(i) All NF-κB Pathway Proteins Are Present at the Synapse. This has been shown by immunochemistry and biochemical analysis of isolated synaptosomes (for recent review, see [12]). Within the synaptosome, NF-κB is localized to a free synaptoplasmic pool and a membrane-anchored pool, with a dynamic exchange between both pools. This further led to the hypothesis for a local role of NF-κB at the synapse in addition to its nuclear function as a transcription factor, that is, for labeling and preparing the synapse for remodeling and plastic changes [13].

On the subcellular level, NF-κB is concentrated at the postsynaptic density and dendritic cytoplasm to induce gene expression within the signal-receiving neuron. Immunohistochemical analysis of brain sections revealed also an axonal localization of NF-κB proteins in vivo [14, 15]. Although the functional relevance of such axoplasmic NF-κB requires further investigation, it points to a presynaptic feedback mechanism that might respond to synaptic stimulation by retrogradely transported NF-κB. For example, NF-κB regulates presynaptic transmitter production of γ-aminobutyric acid releasing (GABAergic) interneurons by direct or indirect transcriptional upregulation of the GABA synthetizing enzyme glutamate decarboxylase 65 (GAD65) [16]. Thereby, changes in GABAergic NF-κB activity can affect the magnitude of inhibitory transmission. Functionally, transgenic mice with overexpression of the NF-κB superrepressor IκBα-SR in GABAergic neurons display enhanced excitatory signal transduction, increased long-term potentiation, and enhanced spatial learning and memory [16]. Overall, presynaptic functions of κB-dependent gene expression for synaptic plasticity require further investigations.

(ii) NF-κB Becomes Activated at Active Synapses. According to its function as a synapse-to-nucleus signal transducer in the postsynaptic neuron NF-κB is locally activated by synaptic transmission and retrogradely transported into the neuronal soma. Stimulation of various receptors leads to the activation of NF-κB within the postsynaptic compartment (for review, see [17]). One mechanism that has been described in detail involves the activation of group I metabotropic glutamate receptors (GpI-mGluRs) in excitatory neurons. Stimulation of hippocampal neurons with a GpI-mGluR agonist results in nuclear translocation of NF-κB within one hour as detected by a temporary increase in DNA binding activity of p50, RelA, and c-Rel [18]. Three major signaling pathways involving protein kinase C (PKC), calmodulin-derived, and Ras/PI3K/Akt cascades link postsynaptic receptor stimulation to local phosphorylation of IKK kinases, which represents the key regulatory step for NF-κB activation. They all involve the opening of calcium channels at the plasma membrane and intracellular calcium stores to increase synaptoplasmic calcium levels, which represents a specific feature of local NF-κB activation at neuronal synapses [19]. Degradation of inhibitory IκBα mobilizes the NF-κB dimer and exposes the nuclear localization sequence, which is required for its dynein/dynactin-dependent transport along microtubules into the nucleus [12, 20]. The exact dynamics of subcellular redistribution of NF-κB from the synaptosomal cytoplasm and membrane to the nucleus during memory consolidation is currently a matter of investigation [13].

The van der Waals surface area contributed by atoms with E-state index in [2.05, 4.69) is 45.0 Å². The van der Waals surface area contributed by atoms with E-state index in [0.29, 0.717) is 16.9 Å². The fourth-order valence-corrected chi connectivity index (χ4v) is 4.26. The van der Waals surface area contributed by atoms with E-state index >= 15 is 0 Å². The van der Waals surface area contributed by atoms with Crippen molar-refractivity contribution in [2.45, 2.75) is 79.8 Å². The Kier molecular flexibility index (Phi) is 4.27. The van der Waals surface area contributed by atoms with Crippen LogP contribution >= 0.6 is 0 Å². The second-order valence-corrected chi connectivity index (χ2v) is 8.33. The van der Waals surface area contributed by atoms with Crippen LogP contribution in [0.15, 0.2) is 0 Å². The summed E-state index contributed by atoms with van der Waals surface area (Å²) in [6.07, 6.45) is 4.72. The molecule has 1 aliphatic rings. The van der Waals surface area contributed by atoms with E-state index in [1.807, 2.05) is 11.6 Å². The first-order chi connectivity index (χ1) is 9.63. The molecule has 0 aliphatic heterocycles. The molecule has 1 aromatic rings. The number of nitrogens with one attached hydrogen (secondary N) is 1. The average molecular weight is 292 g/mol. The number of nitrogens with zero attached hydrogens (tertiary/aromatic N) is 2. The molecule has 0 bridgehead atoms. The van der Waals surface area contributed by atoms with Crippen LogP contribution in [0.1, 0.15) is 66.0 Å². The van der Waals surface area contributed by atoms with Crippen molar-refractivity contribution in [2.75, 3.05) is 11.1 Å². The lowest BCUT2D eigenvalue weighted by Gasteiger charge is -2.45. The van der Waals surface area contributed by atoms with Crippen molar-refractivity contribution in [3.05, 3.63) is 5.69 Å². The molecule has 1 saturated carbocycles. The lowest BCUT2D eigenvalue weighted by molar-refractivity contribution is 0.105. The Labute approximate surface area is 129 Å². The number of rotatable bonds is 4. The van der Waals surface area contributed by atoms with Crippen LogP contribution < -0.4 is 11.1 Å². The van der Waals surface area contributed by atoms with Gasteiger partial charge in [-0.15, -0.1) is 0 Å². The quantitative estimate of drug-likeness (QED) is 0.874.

(iii) NF-κB Induces Expression of Target Genes for Synaptic Plasticity. Studies on knockout mice have facilitated the search for NF-κB target genes linked to synaptic plasticity. One of the first genes identified is the α catalytic subunit of protein kinase A (PKAcatα) whose expression is pivotal for the induction of synaptic plasticity and spatial learning in mice. The promoter region of the PKAcatα gene contains one NF-κB binding site that is conserved in several species and binding of RelA/p50 to this site has been demonstrated by band shift assays, thus indicating a direct transcriptional regulation of PKAcatα by NF-κB [21]. There is a growing list of genes that are induced by NF-κB in the context of synaptic plasticity albeit the direct or indirect transcriptional regulation mechanism has not always been determined (for recent review, see [22]). These targets represent a wide range of functions such as scaffolding and cell adhesion proteins, neurotrophic factors, neurotransmitters, ion channels, and signaling molecules (Table 1). The identification of further NF-κB target genes and the exploration of their subunit and context-specific upregulation during different learning paradigms will be the real challenge to fully understand the diversity of target genes orchestrated by NF-κB. Moreover, there is growing evidence for the requirement of κB-dependent gene expression in nonneuronal cells that locally support synaptic plasticity (Figure 1). For example, inhibition of NF-κB specifically in astrocytes by overexpressing a dominant-negative form of IκBα (GFAP-IκBα-dn) impaired spatial and nonspatial learning in female mice [23]. This was accompanied by a reduced expression of neuron-specific PSD95 and mGluR5. Despite the fact that astrocyte-specific target genes of NF-κB have not been investigated in this study, the data strongly suggest that astrocytes positively modulate the expression of synaptic proteins by neurons. To investigate the contribution of microglial NF-κB to learning and memory formation in mice, IKK2 has been deleted in myeloid cells including microglia (mIKK2KO) recently [24]. Among various well-known target genes of NF-κB only transcript levels for Interleukin-1β were altered in the brains of mIKK2KO mice, which coincided with transiently increased short-term fear memory of the transgenic mice. This observation reveals a novel and unexpected role for microglial IKK2/NF-κB in the homeostatic regulation of synaptic plasticity [24]. Taken together, synaptic plasticity requires the adaptive regulation of κB-responsive genes not only within the pre- and postsynaptic neuron, but also within adjacent astro- and microglial cells.